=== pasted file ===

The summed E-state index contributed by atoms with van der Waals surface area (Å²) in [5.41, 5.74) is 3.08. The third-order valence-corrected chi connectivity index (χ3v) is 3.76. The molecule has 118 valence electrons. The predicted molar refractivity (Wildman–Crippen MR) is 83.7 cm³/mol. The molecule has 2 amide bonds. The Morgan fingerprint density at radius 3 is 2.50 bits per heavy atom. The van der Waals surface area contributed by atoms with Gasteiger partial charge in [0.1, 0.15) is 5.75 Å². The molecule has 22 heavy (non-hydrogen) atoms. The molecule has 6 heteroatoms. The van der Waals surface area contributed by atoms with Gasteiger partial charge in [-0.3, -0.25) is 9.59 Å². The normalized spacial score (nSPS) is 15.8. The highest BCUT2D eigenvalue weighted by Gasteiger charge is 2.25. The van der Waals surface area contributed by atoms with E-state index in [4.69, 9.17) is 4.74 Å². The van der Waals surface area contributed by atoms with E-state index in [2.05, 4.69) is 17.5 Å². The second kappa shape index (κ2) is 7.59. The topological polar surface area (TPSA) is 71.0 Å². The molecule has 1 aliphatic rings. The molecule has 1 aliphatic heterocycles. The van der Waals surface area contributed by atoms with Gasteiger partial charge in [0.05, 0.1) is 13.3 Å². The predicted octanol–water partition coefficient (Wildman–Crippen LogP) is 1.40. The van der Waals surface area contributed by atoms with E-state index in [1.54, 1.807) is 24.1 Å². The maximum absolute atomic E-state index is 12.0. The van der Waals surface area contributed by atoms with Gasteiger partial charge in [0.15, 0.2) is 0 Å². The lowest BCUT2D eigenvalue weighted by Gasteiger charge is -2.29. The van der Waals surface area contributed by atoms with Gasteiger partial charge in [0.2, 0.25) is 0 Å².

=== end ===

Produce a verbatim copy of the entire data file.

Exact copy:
The summed E-state index contributed by atoms with van der Waals surface area (Å²) in [5.41, 5.74) is 3.08. The third-order valence-corrected chi connectivity index (χ3v) is 3.76. The molecule has 118 valence electrons. The predicted molar refractivity (Wildman–Crippen MR) is 83.7 cm³/mol. The molecule has 2 amide bonds. The Morgan fingerprint density at radius 3 is 2.50 bits per heavy atom. The van der Waals surface area contributed by atoms with Gasteiger partial charge in [0.1, 0.15) is 5.75 Å². The molecule has 22 heavy (non-hydrogen) atoms. The molecule has 6 heteroatoms. The van der Waals surface area contributed by atoms with Gasteiger partial charge in [-0.3, -0.25) is 9.59 Å². The normalized spacial score (nSPS) is 15.8. The highest BCUT2D eigenvalue weighted by Gasteiger charge is 2.25. The van der Waals surface area contributed by atoms with E-state index in [4.69, 9.17) is 4.74 Å². The van der Waals surface area contributed by atoms with E-state index in [2.05, 4.69) is 17.5 Å². The second kappa shape index (κ2) is 7.59. The topological polar surface area (TPSA) is 71.0 Å². The molecule has 1 aliphatic rings. The molecule has 1 aliphatic heterocycles. The van der Waals surface area contributed by atoms with Gasteiger partial charge in [0.05, 0.1) is 13.3 Å². The predicted octanol–water partition coefficient (Wildman–Crippen LogP) is 1.40. The van der Waals surface area contributed by atoms with E-state index in [1.54, 1.807) is 24.1 Å². The maximum absolute atomic E-state index is 12.0. The van der Waals surface area contributed by atoms with Gasteiger partial charge in [0.15, 0.2) is 0 Å². The lowest BCUT2D eigenvalue weighted by Gasteiger charge is -2.29. The van der Waals surface area contributed by atoms with Gasteiger partial charge in [0.2, 0.25) is 0 Å².